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Discussion Starter #1
It's not a mouthpiece, but you'll see why I'm asking.

My bass bow has an adjuster (the thing you turn to tighten) that apparently is made of ebonite/hard rubber. It has turned the greenish-brown that you so often see on sax mouthpieces, apparently from some exposure to heat.

What's the current consensus (if any) on the best way to restore, even if only partly, the black color?

I am asking here because saxophone people are going to have a lot more exposure to hard rubber than bass players.
 

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I've tried a bunch of different things, but the one I tried a few days ago seems to be best. Brasso. It has ammonia in it and says to keep out of eyes (duh) and off of skin (what?). I didn't see the skin part, because I had never read the instructions until just now, but no ill effects so far. It was really effective at taking off the brown blush and leaving shiny black. Plus, I had a bottle of it under the kitchen sink.

Mark
 

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I'm thinking Brasso would work well for making mouthpieces shiny black again, but may have some adverse health effects...
 

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Brasso works in some cases, for extreme cases I've used steel wool to remove the green/brown surface layer, then Meguiar's PlastX to polish out the scratches from the steel wool.
 

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Regular toothpaste. Safe, effective, and no special shopping required.
 

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My dentist just provided me with a list of toothpastes and their relative abrasiveness, based on what he saw during an examination. He recommended one of the least abrasive. The brand that I had been using for years was one of the most abrasive. I switched brands and my new toothpaste no longer works on polishing ebony. It also raises the question of whether I had been putting the wrong stuff in my mouth. Maybe I had been using the abrasive equivalent of Brasso all these years.

Mark
 

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Toothpaste is what the pipe smokers used to use to keep their pipe mouthpieces clean.

Mark, you are raising a valid point. Abrasive tooth paste is not a good thing, nor are super hard toothbrushes but more important is the brushing motion. Wax on, wax off :)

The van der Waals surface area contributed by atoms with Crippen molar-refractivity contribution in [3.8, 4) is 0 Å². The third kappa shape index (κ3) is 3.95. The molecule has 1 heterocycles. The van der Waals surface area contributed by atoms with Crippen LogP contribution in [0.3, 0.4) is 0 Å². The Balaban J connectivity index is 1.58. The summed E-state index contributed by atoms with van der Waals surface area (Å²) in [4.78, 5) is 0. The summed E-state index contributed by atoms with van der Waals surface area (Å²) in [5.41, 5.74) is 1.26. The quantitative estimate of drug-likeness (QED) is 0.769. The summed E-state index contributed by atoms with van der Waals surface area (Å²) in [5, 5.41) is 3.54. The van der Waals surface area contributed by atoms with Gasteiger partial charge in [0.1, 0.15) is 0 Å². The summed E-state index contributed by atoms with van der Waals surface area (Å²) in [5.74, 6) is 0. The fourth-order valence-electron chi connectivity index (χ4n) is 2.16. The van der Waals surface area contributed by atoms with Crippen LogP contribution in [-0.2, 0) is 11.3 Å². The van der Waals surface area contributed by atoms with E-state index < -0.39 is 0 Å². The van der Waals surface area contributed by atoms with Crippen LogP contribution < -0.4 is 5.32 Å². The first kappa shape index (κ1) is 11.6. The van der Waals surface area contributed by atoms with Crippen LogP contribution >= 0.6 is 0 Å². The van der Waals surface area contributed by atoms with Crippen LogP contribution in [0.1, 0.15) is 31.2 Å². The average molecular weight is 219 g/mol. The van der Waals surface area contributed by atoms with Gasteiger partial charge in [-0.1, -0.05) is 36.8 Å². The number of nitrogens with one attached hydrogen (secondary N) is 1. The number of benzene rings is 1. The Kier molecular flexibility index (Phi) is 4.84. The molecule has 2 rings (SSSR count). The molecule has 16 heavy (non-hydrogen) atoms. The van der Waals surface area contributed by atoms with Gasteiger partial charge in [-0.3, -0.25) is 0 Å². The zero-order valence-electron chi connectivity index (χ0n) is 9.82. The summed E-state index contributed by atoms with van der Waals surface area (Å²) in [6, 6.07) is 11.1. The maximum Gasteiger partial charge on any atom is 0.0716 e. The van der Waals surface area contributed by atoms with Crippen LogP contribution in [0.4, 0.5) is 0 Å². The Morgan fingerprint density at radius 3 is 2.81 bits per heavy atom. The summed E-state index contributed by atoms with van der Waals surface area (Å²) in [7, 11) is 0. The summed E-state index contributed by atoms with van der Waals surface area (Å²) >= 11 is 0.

Back to the MPCs, I tried all kinds of things, from WD40 to cleaning wax and silver polish but Brasso and tooth paste are really the two things that work. I am at the point where I clean my MPCs off after every use, it only takes a few seconds if you do it on a regular basis. I also tried the Doctor's mouthpiece cleaner, it kind of worked but toothpaste is better.
 

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Discussion Starter #14
I did a little experimenting with Brasso and it ceratinly made an improvement. However, there was so much "brown stuff" coming off on the rag-with-Brasso that I was a little concerned that it was seriously removing material through some chemical interaction. I'll try it again when time permits, maybe some of the other suggestions as well.

I am not sure whether I would apply this to a sax mouthpiece, though, due to my worries about removing material that might be signficant to the facing, or possibly softening the material. Again, being the tensioner of a bass bow, these concerns are much less critical.
 

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I just got back from having a new neck cork applied and while he was at my tech used cork grease to take the oxidation off my mouthpiece. Went from brown to black. Nice.
 

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I use this stuff: https://www.amazon.com/Novus-7100-P...lastic+polish&qid=1552677713&s=gateway&sr=8-3 on mouthpieces where I've changed the facing. End result nice and shiny just like brand new! I would think for brown mouthpieces, only the #1, or maybe the #2 then #1, would need to be used. #3 takes out sandpaper scratches, probably not needed for oxidation.

Of course, wash the mouthpiece in lukewarm water after using any compound (including olive oil!!!)
 

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A few people have mentioned this, but I can reiterate a similar sentiment. I have had great success in getting a whole myriad of my own "tarnished brown" ebonite pipe stems, and ebonite mouthpieces (tenor and alto sax, Bass Clarinet and regular Clarinet) to return to a nice black color using a gentle, non-abrasive toothpaste like Pepsodent. For the pipe stems and mouthpieces I do NOT use a toothbrush, though... instead I use a soft cloth to rub and polish away the discoloration. It has worked beautifully for me.

For a really high gloss look, I also have one other avenue open to me.... my tobacconist is a true, traditional "old school" shop and the owner has a very gentle buffing wheel that he uses on pipe stems he makes for new pipes he carves. I have asked him a couple of times if he would buff lightly a mouthpiece I was planning to use in a performance and he willingly agreed. My old ebonite pieces looked awfully damn beautiful after just a few seconds on his buffing wheel.
 
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